Nakashima et al. "Inhibitory Effect of Glycosides Like Saponin From Soybean on the Infectivity of HIV In Vitro, AIDS Vol. 3, p. 655-658 (1989), describe soybean saponins isolated from the soybean seeds which were investigated for their antiviral activity on HIV in vitro, using an HTLV-1-carring cell line, NT-4. One of the saponins (identified as saponin B1) completely inhibited HIV-induced cytopathic effects and virus-specific antigen expression six (6) days after infection at concentrations greater than 0.5 milligrams per milliliter. Another saponin (identified as saponin B2) also inhibited HIV infection, although less potently. Both saponins are reported to have had no directed effect on the reverse transcriptase activity of HIV. Saponin B1 was reported to have also inhibited HIV-induced cell fusion in the MOLT-4 cell system.

The present applicants believe that the activity described by Nakashima et al. is limited to in vitro activity. The present applicants have found that the in vivo activity of the presently described lecithin fractions and dilutions is dependent upon at least some phospholipid content residing in the lecithin fractions and/or dilutions.

The present applicants have found that as the content of phospholipid with its complexing agents is reduced, the in vivo activity is also reduced.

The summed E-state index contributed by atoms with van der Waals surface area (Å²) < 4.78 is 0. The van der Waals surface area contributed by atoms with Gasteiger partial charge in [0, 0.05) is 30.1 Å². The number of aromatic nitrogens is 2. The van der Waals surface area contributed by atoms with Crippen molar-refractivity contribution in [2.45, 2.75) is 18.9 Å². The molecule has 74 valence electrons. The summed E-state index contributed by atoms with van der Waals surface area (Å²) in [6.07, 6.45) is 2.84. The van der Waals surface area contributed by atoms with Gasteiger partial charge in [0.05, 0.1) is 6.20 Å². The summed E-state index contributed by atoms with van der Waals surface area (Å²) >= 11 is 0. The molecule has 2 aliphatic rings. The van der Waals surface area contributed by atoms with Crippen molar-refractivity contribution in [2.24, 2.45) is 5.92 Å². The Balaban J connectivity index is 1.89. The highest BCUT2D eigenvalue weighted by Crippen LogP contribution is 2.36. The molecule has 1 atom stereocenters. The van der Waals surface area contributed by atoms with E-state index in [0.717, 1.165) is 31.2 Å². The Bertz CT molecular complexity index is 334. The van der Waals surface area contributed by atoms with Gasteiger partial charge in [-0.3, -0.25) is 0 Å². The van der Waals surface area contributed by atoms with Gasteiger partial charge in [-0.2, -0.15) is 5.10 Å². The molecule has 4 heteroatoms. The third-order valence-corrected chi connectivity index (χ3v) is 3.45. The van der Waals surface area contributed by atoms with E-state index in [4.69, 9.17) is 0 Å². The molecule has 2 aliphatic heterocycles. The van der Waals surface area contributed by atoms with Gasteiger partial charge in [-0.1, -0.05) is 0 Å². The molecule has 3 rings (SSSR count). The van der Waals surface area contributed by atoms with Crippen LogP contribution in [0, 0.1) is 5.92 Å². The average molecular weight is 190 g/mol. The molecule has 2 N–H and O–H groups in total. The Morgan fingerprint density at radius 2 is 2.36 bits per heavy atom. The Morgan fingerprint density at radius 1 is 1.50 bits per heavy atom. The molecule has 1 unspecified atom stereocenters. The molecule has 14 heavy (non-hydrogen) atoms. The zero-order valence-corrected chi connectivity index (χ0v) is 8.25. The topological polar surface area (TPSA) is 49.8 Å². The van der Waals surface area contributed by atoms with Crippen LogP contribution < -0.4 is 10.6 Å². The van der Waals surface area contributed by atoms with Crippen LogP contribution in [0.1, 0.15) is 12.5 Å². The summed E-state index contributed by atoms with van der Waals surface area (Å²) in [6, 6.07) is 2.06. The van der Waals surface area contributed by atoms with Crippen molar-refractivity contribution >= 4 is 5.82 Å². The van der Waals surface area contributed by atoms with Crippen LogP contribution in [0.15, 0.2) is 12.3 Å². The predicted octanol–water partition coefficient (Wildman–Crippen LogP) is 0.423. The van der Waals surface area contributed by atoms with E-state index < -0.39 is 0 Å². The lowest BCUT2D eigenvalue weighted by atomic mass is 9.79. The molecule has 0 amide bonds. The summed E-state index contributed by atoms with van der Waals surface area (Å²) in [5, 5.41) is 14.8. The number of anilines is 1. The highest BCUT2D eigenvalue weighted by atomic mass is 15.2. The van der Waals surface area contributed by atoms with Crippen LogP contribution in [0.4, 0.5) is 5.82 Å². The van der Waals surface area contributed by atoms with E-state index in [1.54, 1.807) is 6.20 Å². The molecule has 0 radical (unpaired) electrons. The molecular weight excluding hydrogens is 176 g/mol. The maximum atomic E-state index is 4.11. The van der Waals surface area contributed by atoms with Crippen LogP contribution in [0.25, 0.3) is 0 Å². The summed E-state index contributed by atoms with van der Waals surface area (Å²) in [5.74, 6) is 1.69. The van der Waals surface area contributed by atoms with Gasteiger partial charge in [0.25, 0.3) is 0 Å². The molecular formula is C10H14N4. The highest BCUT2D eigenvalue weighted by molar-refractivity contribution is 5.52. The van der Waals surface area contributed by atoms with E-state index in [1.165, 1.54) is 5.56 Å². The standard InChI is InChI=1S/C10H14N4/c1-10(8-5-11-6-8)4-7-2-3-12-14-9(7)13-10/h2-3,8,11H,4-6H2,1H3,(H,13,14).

SUMMARY OF THE INVENTION

According to the present invention, there is provided a method (herein "Procedure I") for producing a lecithin derived fraction, said method comprising:

(a) mixing lecithin or a lecithin source and an aqueous polar organic solvent solution;

(b) heating the mixture to yield a first liquor fraction and a first insoluble fraction;

(c) mixing an aqueous polar organic solvent solution which may be the same as or different than the aqueous polar organic solvent solution of step (a) with the first insoluble fraction;

(d) heating the mixture of step (c) to yield a second liquor fraction and a second insoluble fraction;

(e) combining the first liquor fraction with the second liquor fraction to yield a combined liquor fraction;

(f) heating the combined liquor fraction to yield a third liquor fraction and a third insoluble fraction; optionally performing the following step (g), or proceeding directly to step (h);

(g) cooling and reheating the third liquor fraction to yield a supplemental third liquor fraction and a supplemental third insoluble fraction;

(h) removing any residual aqueous polar organic solvent solution from the third liquor fraction (or the optional supplemental third liquor fraction) to yield residual solids;

(i) mixing the residual solids with polar organic solvent for a period of time sufficient to leach out any remaining soluble materials from the residual solids to produce remaining residual solids; and optionally

(j) isolating the remaining residual solids.